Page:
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About Access Restrictions to Electronic Resources

Access and use of electronic resources made available by the Becker Medical Library are governed by license agreements between the School of Medicine and publishers or third parties. Several of the electronic resources carry some restriction on their use. Access may be restricted by user location, number of concurrent users, and/or password.

In short, most people experience access limitations based on the network to which their computer is connected. Below is a quick breakdown of what can be accessed from various networks.

BJH (Limited to) SLCH (Limited to) Proxy (Remote Access) WUSM Off Campus
AccessMedicine
STAT!Ref
UpToDate Online
AccessMedicine
American Academy of Pediatrics Journals
Applied Clinical Informatics
Harriet Lane Handbook
Red Book Online
ScienceDirect
STAT!Ref
UpToDate Online
Unrestricted Access to All Becker Resources Unrestricted Access to All Becker Resources No Access without Proxy

New Guide for Assessing the Impact of Your Research Now Available

What is the impact of your research?

Becker Medical Library is pleased to announce the launch of a new website, Assessing the Impact of Research. Realizing that now, more than ever, researchers need to be aware of the impact of their biomedical research, a team at the library has developed a Model for Assessment of Research Impact that provides a practical, do-it-yourself tool for tracking the post-publication effect/influence of that research.

Assessing the Impact of Research

In addition to the Model, the site provides an in-depth analysis of the different kinds of research impact and their importance. Included are both guidance for quantifying and documenting research impact and resources for locating evidence of research impact. The website also includes strategies that investigators can utilize in order to enhance the diffusion of research output generated by a clinical or bench study.

The Model for Assessment of Research Impact project grew from an initial request from a principal investigator from the Ocular Hypertension Treatment Study (OHTS) for assistance in analyzing the citation impact of OHTS publications. The wide range of citation rates sparked an interest in delving deeper - why were some publications cited so often in other peer-reviewed journal articles and patents? And was this indicative of significant findings that may have resulted in translational outcomes? If so, what were those clinical outcomes and could they be revealed? What other evidence of research impact could be discovered by going beyond a mere citation analysis?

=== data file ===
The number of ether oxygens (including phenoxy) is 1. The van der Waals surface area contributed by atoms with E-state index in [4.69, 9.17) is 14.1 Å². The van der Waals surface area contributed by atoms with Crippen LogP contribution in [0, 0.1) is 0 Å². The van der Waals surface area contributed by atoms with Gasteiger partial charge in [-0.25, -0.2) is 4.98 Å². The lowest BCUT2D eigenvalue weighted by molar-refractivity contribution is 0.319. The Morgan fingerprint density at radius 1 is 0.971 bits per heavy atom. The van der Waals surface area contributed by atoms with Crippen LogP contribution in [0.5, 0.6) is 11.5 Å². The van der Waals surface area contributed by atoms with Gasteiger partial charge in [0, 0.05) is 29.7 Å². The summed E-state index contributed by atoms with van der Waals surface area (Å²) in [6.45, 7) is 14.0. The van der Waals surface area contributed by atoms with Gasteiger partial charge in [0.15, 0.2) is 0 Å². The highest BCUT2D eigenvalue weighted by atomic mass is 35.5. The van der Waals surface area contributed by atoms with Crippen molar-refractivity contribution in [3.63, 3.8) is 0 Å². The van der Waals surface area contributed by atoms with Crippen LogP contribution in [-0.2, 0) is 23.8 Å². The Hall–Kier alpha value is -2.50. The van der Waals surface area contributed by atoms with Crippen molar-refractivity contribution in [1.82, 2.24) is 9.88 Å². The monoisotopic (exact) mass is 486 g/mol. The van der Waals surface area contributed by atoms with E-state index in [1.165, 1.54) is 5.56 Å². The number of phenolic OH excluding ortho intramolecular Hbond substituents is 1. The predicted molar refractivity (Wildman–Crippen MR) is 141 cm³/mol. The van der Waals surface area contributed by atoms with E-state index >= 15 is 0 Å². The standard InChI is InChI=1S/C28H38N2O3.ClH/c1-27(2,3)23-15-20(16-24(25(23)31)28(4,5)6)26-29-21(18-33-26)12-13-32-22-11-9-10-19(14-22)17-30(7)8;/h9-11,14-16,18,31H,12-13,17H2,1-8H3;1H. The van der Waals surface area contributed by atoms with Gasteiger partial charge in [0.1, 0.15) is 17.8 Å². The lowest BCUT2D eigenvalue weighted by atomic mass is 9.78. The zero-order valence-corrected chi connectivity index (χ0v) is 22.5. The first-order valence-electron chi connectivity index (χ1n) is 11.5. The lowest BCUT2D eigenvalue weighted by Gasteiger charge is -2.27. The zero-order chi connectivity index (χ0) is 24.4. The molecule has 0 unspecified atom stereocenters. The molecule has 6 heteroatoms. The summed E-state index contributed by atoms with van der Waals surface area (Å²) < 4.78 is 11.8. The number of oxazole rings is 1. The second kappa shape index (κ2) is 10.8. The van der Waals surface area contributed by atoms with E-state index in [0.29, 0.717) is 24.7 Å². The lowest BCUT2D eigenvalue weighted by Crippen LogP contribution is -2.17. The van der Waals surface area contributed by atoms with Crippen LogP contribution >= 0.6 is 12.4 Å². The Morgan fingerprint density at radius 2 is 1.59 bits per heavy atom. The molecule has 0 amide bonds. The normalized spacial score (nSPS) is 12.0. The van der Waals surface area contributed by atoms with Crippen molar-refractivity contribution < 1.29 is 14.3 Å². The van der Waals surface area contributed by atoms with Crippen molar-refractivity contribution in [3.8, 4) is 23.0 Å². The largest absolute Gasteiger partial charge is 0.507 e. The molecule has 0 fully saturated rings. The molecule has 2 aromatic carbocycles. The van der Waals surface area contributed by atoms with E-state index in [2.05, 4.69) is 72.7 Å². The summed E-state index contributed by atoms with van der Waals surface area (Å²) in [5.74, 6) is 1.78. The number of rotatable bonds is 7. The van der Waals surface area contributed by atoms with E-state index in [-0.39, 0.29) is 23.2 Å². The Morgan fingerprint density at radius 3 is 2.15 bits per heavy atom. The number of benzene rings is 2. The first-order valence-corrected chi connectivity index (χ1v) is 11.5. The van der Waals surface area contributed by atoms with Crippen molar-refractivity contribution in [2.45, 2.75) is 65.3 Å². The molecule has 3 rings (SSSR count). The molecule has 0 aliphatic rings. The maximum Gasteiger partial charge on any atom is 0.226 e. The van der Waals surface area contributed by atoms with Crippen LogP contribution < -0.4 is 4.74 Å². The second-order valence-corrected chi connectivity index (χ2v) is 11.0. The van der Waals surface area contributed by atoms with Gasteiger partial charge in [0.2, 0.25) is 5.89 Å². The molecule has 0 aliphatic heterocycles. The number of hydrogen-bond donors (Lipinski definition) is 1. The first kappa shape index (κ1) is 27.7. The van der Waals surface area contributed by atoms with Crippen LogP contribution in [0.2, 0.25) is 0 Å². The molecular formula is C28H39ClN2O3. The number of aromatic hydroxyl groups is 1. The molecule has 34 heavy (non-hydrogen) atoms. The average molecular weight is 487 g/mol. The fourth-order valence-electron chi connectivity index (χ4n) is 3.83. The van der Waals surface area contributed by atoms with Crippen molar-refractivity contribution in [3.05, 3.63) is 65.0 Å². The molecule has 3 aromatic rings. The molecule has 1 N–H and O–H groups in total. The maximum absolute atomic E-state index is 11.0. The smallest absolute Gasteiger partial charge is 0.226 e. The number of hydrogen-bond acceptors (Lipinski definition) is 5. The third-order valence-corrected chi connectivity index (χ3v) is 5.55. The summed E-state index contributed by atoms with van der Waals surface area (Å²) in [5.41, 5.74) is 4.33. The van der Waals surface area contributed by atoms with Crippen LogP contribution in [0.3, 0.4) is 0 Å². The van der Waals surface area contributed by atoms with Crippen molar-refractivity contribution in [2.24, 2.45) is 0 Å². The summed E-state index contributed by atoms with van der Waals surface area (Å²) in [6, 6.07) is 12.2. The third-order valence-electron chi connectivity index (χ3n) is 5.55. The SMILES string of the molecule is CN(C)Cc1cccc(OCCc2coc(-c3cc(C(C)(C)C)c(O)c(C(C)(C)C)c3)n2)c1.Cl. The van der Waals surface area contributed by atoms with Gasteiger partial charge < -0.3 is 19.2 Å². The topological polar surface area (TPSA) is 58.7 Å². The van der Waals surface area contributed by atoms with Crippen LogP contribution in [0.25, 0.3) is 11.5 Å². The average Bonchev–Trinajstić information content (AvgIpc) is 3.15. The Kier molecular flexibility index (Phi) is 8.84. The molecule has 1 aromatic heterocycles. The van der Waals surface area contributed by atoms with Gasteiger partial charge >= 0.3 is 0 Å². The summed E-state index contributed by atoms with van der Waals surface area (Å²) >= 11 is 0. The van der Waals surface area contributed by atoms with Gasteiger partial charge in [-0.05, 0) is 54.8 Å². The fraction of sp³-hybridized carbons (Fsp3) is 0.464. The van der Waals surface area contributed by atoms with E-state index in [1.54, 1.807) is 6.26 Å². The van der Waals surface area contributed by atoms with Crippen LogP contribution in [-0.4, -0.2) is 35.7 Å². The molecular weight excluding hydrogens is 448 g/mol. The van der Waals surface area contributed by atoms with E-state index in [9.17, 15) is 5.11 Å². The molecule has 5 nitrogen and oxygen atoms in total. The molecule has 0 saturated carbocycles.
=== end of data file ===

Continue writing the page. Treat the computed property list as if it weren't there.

The benefits of a more in-depth assessment of research impact become apparent as competition for funding stiffens and the speed of medical discovery quickens. They include:

  • Quantify and document research impact
  • Justify future requests for funding
  • Quantify return on research investment
  • Identify similar research projects
  • Identify possible collaborators
  • Determine if research findings are duplicated, confirmed, corrected, improved, or repudiated
  • Demonstrate that research findings are resulting in meaningful health outcomes

Feedback on how to improve or expand the Becker model is most welcome as are examples of additional indicators that can be used to document and quantify evidence of biomedical research impact. Ideas for other resources that may be useful for locating evidence of biomedical research impact are also welcome.

For more information about Assessing the Impact of Research, contact Cathy Sarli.

* Please note: Becker Briefs pages may contain links, email addresses or information about resources which are no longer current.